His Saving Grace: Perspective

HEATHCLIFF SLOCUMB, the Mariners' new closer, knows there's nothing tragic about a blown save. Losing a wife to cancer taught him that and has helped him cope with late-inning pressure.

When 30,000 fans at Fenway Park would boo Heathcliff Slocumb, here's what he'd think:

"They really want me to do well. They're booing me because they're not too happy. C'mon, Slocumb, turn it up a notch."

In that way, Slocumb says, "I turned that negative into something positive."

Such an attitude comes easily for Slocumb, the Mariners' latest relief hope, who five years ago was dealt a negative of such monumental proportion that it makes a blown save seem about as troublesome as a paper cut.

His wife, Deborah, died of cancer in November 1992 at the age of 27, leaving Slocumb with two young girls to raise.

That the girls - Jessica, now 10, and Heather, 6 - are growing up to be happy and healthy is a triumph that dwarfs, say, the ninth-inning strikeout in Milwaukee on Sunday that brought Slocumb his first Mariner save.

Like their daddy, the girls still cope daily with their tragedy. Like Daddy, they have good days and bad days.

"It's a big, old wound," Slocumb said softly. "That's like someone cutting you and you've got a thousand-stitch gash on you. It's going to take some time to heal. But it will heal."

During the baseball season, the girls live with Debbie's mother, Verda Cross, fulfilling a promise Cross made to her daughter on her deathbed. They had been living in Queens, N.Y., near where Slocumb grew up, but recently moved into a new home Slocumb had built in Florida.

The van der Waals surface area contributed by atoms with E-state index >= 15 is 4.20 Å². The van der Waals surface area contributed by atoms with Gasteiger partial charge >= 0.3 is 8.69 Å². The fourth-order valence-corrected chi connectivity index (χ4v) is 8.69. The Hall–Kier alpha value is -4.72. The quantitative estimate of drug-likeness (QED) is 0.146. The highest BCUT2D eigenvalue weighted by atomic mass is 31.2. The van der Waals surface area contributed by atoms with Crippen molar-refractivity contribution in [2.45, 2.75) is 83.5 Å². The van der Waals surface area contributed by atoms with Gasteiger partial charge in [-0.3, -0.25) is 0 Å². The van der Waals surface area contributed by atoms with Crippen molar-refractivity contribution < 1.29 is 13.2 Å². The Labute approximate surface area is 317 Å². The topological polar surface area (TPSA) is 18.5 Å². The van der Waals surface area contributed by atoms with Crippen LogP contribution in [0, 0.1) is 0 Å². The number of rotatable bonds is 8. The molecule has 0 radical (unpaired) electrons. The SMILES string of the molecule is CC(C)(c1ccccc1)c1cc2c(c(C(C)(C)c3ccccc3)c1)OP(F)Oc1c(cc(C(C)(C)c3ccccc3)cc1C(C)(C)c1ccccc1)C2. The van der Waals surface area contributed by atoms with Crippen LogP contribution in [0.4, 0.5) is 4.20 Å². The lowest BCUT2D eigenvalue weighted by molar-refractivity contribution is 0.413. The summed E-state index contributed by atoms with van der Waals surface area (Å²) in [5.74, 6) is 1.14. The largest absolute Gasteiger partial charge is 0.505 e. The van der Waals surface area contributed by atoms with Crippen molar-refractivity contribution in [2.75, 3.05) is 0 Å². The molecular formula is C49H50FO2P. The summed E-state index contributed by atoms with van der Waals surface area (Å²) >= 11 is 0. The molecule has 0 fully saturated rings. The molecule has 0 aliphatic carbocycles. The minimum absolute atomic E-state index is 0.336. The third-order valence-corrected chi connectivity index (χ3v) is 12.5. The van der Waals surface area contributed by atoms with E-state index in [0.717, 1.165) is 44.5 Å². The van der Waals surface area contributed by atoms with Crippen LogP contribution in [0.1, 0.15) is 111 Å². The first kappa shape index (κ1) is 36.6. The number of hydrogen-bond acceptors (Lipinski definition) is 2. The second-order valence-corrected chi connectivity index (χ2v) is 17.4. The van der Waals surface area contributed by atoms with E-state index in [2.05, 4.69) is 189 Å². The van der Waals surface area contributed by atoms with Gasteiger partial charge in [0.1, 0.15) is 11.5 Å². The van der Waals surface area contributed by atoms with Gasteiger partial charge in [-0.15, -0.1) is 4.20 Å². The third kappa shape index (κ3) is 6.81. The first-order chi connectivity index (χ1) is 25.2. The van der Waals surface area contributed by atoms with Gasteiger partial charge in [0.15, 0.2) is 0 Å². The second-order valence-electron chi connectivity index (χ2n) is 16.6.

In a 1995 interview, Cross described Heathcliff (who was named Heath by his mother but redubbed Heathcliff by teasing friends as a youth in Queens) as "a loving father. He's a softy. (The girls) play him for things that they want. I just sit back and laugh."

Slocumb sees his girls when he can during the season, often flying to Florida on days off. He has learned to treasure the All-Star break, giving them three unencumbered days together, and the offseason, which always seems too brief. It won't be as easy commuting from Seattle to Florida, but Slocumb hopes to bring the girls west at some point.

"The kids are doing real good," he said. "They've adjusted. They still miss their mom. We don't hide anything. There's pictures all over the house. The little one wants to wear high-heeled shoes because that's what she remembers about her mom. The other wants to wear jeans because that's what she remembers.

"Whatever emotions come out, we talk about everything. Sometimes, in the offseason, we'll be together, and they get a little sad. I can tell that look now. You talk about it, and it makes them feel a lot better."

The Slocumbs are dealing with another change. For six months, Heathcliff has been in a relationship with a woman.

"I threw myself into work so much and into raising the girls so much, I neglected everything else," he said. "You get to where you're so used to having that companionship, and then you got used to not having it.

"It's different. You're learning all over again. I've grown, too. There's a lot that came out of a successful marriage. I know not to make certain mistakes again."